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Symbolism over substance for South Africa as Ramaphosa announces BRICS 3.0


Johannesburg delivered a level of drama befitting of the occasion. But beyond the shared desire for reformed global economic governance, it’s unclear how the expanded group will benefit South African citizens.

South Africa’s Police Minister, Bheki Cele, compared hosting BRICS to the World Cup in 2010 – perhaps the last time the country felt like it was the centre of the world’s attention. Fighter jets screamed over the city at regular intervals as if to remind its residents that important matters were taking place.

The message that BRICS represents 40 per cent of the world’s population and a growing share of its GDP was echoed across marketing banners at the airport and venue, and across media. These statistics seem to serve as the central justification for why the group exists, and why South Africa would want to be a part of it.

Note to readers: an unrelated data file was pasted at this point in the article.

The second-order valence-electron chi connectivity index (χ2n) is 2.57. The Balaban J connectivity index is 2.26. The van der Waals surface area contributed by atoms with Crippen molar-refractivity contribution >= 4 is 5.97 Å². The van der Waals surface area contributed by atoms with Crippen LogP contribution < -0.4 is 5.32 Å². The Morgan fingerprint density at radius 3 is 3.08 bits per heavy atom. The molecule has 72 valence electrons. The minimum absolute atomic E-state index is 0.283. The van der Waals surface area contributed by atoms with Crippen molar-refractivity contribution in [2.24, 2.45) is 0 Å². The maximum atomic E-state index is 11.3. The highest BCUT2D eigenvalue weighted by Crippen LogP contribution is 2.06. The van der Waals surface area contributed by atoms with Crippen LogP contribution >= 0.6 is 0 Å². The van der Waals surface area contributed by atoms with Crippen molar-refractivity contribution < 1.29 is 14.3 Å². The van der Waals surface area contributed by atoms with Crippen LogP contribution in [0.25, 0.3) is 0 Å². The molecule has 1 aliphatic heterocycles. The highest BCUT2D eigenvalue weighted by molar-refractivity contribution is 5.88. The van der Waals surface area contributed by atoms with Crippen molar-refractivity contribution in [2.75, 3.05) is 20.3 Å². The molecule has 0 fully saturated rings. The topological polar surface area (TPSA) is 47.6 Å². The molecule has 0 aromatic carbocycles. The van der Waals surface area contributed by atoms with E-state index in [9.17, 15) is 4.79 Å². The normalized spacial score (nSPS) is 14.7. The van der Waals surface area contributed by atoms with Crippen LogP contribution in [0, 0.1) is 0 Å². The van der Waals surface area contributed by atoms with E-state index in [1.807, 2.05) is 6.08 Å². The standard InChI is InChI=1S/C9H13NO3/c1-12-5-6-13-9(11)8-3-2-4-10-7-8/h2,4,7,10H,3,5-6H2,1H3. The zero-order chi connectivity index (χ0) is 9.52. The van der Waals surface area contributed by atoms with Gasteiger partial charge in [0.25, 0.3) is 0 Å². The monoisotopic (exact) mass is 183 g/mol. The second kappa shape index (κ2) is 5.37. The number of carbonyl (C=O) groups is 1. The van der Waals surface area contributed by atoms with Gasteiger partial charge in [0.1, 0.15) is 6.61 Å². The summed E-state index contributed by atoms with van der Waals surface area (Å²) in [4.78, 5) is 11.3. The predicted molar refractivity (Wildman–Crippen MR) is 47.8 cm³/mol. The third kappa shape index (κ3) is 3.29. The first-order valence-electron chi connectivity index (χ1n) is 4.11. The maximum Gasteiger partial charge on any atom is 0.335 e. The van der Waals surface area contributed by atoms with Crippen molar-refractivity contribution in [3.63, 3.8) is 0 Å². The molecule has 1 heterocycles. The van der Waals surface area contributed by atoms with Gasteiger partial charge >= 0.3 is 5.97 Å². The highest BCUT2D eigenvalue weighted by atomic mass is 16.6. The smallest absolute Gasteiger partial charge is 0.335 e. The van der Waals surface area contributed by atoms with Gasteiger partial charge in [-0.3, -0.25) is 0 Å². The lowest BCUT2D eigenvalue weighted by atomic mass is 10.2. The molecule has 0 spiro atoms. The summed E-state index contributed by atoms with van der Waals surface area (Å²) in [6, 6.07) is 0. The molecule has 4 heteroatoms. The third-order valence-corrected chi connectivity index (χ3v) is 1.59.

But despite the fanfare and the impressive potential of the economies involved, BRICS membership still delivers few specific economic benefits for South Africa, remaining primarily a forum for its geopolitical ambition.

And in a newly-expanded BRICS, South Africa will need to work with new partners and engage in ‘group diplomacy’ to ensure its position is strengthened and not diluted.

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